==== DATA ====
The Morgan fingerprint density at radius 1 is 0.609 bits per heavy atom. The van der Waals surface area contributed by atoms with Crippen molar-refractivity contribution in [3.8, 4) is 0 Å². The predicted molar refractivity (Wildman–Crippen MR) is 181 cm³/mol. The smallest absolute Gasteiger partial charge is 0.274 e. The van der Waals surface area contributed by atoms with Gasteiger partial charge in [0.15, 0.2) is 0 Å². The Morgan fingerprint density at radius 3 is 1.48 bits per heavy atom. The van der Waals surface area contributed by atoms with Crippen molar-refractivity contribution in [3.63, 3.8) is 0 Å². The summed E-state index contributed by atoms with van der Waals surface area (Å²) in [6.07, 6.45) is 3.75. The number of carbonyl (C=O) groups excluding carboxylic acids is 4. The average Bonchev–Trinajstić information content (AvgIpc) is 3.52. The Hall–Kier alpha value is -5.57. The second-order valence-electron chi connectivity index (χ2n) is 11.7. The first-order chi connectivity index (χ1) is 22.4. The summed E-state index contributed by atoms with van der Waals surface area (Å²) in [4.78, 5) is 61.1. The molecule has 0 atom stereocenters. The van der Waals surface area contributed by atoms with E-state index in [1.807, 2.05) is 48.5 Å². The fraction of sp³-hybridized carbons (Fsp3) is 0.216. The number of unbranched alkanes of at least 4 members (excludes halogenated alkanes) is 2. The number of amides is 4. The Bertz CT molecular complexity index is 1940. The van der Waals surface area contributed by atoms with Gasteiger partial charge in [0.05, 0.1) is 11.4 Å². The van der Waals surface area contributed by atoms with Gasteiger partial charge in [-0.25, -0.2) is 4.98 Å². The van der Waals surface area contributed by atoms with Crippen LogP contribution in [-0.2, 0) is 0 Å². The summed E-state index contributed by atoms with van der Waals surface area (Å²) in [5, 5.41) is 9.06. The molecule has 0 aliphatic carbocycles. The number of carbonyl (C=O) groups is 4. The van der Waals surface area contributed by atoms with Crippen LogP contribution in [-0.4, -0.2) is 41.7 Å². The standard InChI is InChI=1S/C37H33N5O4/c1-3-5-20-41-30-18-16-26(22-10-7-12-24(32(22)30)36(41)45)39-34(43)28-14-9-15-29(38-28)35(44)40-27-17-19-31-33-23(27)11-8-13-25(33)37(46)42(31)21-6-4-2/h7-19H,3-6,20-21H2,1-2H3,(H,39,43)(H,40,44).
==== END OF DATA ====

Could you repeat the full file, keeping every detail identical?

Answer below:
The Morgan fingerprint density at radius 1 is 0.609 bits per heavy atom. The van der Waals surface area contributed by atoms with Crippen molar-refractivity contribution in [3.8, 4) is 0 Å². The predicted molar refractivity (Wildman–Crippen MR) is 181 cm³/mol. The smallest absolute Gasteiger partial charge is 0.274 e. The van der Waals surface area contributed by atoms with Gasteiger partial charge in [0.15, 0.2) is 0 Å². The Morgan fingerprint density at radius 3 is 1.48 bits per heavy atom. The van der Waals surface area contributed by atoms with Crippen molar-refractivity contribution in [3.63, 3.8) is 0 Å². The summed E-state index contributed by atoms with van der Waals surface area (Å²) in [6.07, 6.45) is 3.75. The number of carbonyl (C=O) groups excluding carboxylic acids is 4. The average Bonchev–Trinajstić information content (AvgIpc) is 3.52. The Hall–Kier alpha value is -5.57. The second-order valence-electron chi connectivity index (χ2n) is 11.7. The first-order chi connectivity index (χ1) is 22.4. The summed E-state index contributed by atoms with van der Waals surface area (Å²) in [4.78, 5) is 61.1. The molecule has 0 atom stereocenters. The van der Waals surface area contributed by atoms with E-state index in [1.807, 2.05) is 48.5 Å². The fraction of sp³-hybridized carbons (Fsp3) is 0.216. The number of unbranched alkanes of at least 4 members (excludes halogenated alkanes) is 2. The number of amides is 4. The Bertz CT molecular complexity index is 1940. The van der Waals surface area contributed by atoms with Gasteiger partial charge in [0.05, 0.1) is 11.4 Å². The van der Waals surface area contributed by atoms with Gasteiger partial charge in [-0.25, -0.2) is 4.98 Å². The van der Waals surface area contributed by atoms with Crippen LogP contribution in [-0.2, 0) is 0 Å². The summed E-state index contributed by atoms with van der Waals surface area (Å²) in [5, 5.41) is 9.06. The molecule has 0 aliphatic carbocycles. The number of carbonyl (C=O) groups is 4. The van der Waals surface area contributed by atoms with Crippen LogP contribution in [-0.4, -0.2) is 41.7 Å². The standard InChI is InChI=1S/C37H33N5O4/c1-3-5-20-41-30-18-16-26(22-10-7-12-24(32(22)30)36(41)45)39-34(43)28-14-9-15-29(38-28)35(44)40-27-17-19-31-33-23(27)11-8-13-25(33)37(46)42(31)21-6-4-2/h7-19H,3-6,20-21H2,1-2H3,(H,39,43)(H,40,44).